News

#TackleEbola Ribbons Allow People to Show Support for Ebola Heroes

1/7/2015

#TackleEbola Ribbons Allow People to Show Support for Ebola Heroes

1/7/2015

The 2014 Ebola outbreak in Liberia, Sierra Leone and Guinea is proving to be one of the worst outbreaks in recent history. To date, over 8,000 people have succumbed to the disease, and an additional 10,000 children have been orphaned. In October 2014, Paul G. Allen committed $100 million to help stop the spread of Ebola, the largest private donation to the cause to date.

Additionally, the #TackleEbola campaign and TackleEbola.org website were launched with the goal of raising awareness and fostering support of those on the ground fighting to end the Ebola crisis. The funds raised from the #TackleEbola campaign have supported partners such as UNICEF, Save the Children and Medical Teams International.

One of the key aspects of the #TackleEbola efforts is the ability to drive engagement  through thoughtful and impactful social media efforts. In late December, the #TackleEbola ribbon was introduced to keep up the momentum of the #TackleEbola campaign. The ribbons, a tribute to West African national flags in a bright red, green and yellow, were rolled out at a series of high profile events including the United Nations Ebola Summit, film festivals, award shows, television talk shows and NFL games. The ribbons were given to fans at Seattle Seahawks games and worn by coach Pete Carroll. They were also distributed in a digital form that allowed supporters to attach them to social media profile photos on Facebook, Twitter and Instagram.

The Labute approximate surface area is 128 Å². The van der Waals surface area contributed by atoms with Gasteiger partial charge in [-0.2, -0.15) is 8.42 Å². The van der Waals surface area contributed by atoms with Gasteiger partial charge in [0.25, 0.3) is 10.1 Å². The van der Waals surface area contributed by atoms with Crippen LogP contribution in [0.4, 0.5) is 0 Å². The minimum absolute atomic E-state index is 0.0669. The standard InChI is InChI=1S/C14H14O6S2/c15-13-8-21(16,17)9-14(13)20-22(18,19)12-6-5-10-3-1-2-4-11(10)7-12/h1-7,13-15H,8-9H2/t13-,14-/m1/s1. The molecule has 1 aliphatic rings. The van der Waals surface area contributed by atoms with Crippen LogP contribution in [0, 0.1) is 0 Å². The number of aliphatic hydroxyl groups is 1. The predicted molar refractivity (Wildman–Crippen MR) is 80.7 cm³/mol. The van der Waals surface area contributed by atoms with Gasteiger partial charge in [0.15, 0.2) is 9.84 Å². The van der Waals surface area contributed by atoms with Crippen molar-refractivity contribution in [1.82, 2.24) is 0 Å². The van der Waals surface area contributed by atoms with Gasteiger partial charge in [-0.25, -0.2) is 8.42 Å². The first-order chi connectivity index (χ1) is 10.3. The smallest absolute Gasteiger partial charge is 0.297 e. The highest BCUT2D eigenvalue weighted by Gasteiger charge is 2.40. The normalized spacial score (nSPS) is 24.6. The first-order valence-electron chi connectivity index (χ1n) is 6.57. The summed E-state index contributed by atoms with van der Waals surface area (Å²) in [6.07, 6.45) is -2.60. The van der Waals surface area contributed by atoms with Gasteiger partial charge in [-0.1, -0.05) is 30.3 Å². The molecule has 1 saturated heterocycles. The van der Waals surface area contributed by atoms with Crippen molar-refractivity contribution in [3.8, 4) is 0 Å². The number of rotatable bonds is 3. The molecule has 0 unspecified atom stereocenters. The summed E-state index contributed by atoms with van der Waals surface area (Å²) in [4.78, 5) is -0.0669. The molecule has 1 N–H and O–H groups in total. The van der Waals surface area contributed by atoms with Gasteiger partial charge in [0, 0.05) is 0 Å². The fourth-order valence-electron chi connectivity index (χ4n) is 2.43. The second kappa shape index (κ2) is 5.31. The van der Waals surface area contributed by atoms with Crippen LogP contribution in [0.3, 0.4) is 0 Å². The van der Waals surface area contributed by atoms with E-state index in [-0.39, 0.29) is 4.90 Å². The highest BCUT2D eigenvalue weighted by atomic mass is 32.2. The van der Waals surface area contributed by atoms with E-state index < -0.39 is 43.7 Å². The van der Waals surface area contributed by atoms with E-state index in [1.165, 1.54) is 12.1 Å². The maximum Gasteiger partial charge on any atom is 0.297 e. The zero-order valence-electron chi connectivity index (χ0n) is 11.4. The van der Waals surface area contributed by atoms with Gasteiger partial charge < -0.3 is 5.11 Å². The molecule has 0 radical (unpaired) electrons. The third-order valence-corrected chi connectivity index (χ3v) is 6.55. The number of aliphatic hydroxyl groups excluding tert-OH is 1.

The ribbon campaign is one of the ways the #TackleEbola team is working to ensure Ebola remains relevant to U.S. audiences. The battle against the disease is still raging, and by wearing and sharing this ribbon, #TackleEbola supporters can let their networks know that they stand beside the health care workers, survivors and people of West Africa. Governments and NGOs must continue to focus their efforts on getting the number of cases to zero.